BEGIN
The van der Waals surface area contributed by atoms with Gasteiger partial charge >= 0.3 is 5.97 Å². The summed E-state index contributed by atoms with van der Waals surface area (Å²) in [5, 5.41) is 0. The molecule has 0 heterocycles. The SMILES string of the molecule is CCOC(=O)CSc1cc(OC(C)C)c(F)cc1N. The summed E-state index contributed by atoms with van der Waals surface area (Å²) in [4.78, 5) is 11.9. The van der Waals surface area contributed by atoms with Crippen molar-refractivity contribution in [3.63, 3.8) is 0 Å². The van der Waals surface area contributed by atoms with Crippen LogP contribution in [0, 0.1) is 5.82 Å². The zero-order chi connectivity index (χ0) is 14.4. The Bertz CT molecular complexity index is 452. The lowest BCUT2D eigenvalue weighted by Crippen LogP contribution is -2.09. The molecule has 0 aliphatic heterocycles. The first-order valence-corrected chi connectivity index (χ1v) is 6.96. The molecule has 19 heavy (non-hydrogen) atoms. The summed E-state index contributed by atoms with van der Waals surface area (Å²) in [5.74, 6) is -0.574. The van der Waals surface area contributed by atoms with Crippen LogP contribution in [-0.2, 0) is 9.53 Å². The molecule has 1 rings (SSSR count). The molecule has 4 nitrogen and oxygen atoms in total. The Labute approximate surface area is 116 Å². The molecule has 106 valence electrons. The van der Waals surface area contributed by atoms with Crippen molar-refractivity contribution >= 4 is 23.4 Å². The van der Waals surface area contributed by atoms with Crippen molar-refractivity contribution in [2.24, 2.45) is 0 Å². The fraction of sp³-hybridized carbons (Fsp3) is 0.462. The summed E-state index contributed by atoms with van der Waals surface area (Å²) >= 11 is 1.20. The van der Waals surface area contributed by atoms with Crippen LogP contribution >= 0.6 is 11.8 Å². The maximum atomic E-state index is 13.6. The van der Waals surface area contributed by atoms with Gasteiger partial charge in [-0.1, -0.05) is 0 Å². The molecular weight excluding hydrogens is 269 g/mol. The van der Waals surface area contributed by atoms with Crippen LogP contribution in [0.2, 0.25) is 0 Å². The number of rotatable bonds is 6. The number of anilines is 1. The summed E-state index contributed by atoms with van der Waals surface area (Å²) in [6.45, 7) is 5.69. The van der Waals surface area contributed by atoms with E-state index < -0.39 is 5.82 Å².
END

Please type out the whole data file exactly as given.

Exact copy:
The van der Waals surface area contributed by atoms with Gasteiger partial charge >= 0.3 is 5.97 Å². The summed E-state index contributed by atoms with van der Waals surface area (Å²) in [5, 5.41) is 0. The molecule has 0 heterocycles. The SMILES string of the molecule is CCOC(=O)CSc1cc(OC(C)C)c(F)cc1N. The summed E-state index contributed by atoms with van der Waals surface area (Å²) in [4.78, 5) is 11.9. The van der Waals surface area contributed by atoms with Crippen molar-refractivity contribution in [3.63, 3.8) is 0 Å². The van der Waals surface area contributed by atoms with Crippen LogP contribution in [0, 0.1) is 5.82 Å². The zero-order chi connectivity index (χ0) is 14.4. The Bertz CT molecular complexity index is 452. The lowest BCUT2D eigenvalue weighted by Crippen LogP contribution is -2.09. The molecule has 0 aliphatic heterocycles. The first-order valence-corrected chi connectivity index (χ1v) is 6.96. The molecule has 19 heavy (non-hydrogen) atoms. The summed E-state index contributed by atoms with van der Waals surface area (Å²) in [5.74, 6) is -0.574. The van der Waals surface area contributed by atoms with Crippen LogP contribution in [-0.2, 0) is 9.53 Å². The molecule has 1 rings (SSSR count). The molecule has 4 nitrogen and oxygen atoms in total. The Labute approximate surface area is 116 Å². The molecule has 106 valence electrons. The van der Waals surface area contributed by atoms with Crippen molar-refractivity contribution >= 4 is 23.4 Å². The van der Waals surface area contributed by atoms with Crippen molar-refractivity contribution in [2.24, 2.45) is 0 Å². The fraction of sp³-hybridized carbons (Fsp3) is 0.462. The summed E-state index contributed by atoms with van der Waals surface area (Å²) >= 11 is 1.20. The van der Waals surface area contributed by atoms with Crippen LogP contribution >= 0.6 is 11.8 Å². The maximum atomic E-state index is 13.6. The van der Waals surface area contributed by atoms with Gasteiger partial charge in [-0.1, -0.05) is 0 Å². The molecular weight excluding hydrogens is 269 g/mol. The van der Waals surface area contributed by atoms with Crippen LogP contribution in [0.2, 0.25) is 0 Å². The number of rotatable bonds is 6. The number of anilines is 1. The summed E-state index contributed by atoms with van der Waals surface area (Å²) in [6.45, 7) is 5.69. The van der Waals surface area contributed by atoms with E-state index < -0.39 is 5.82 Å².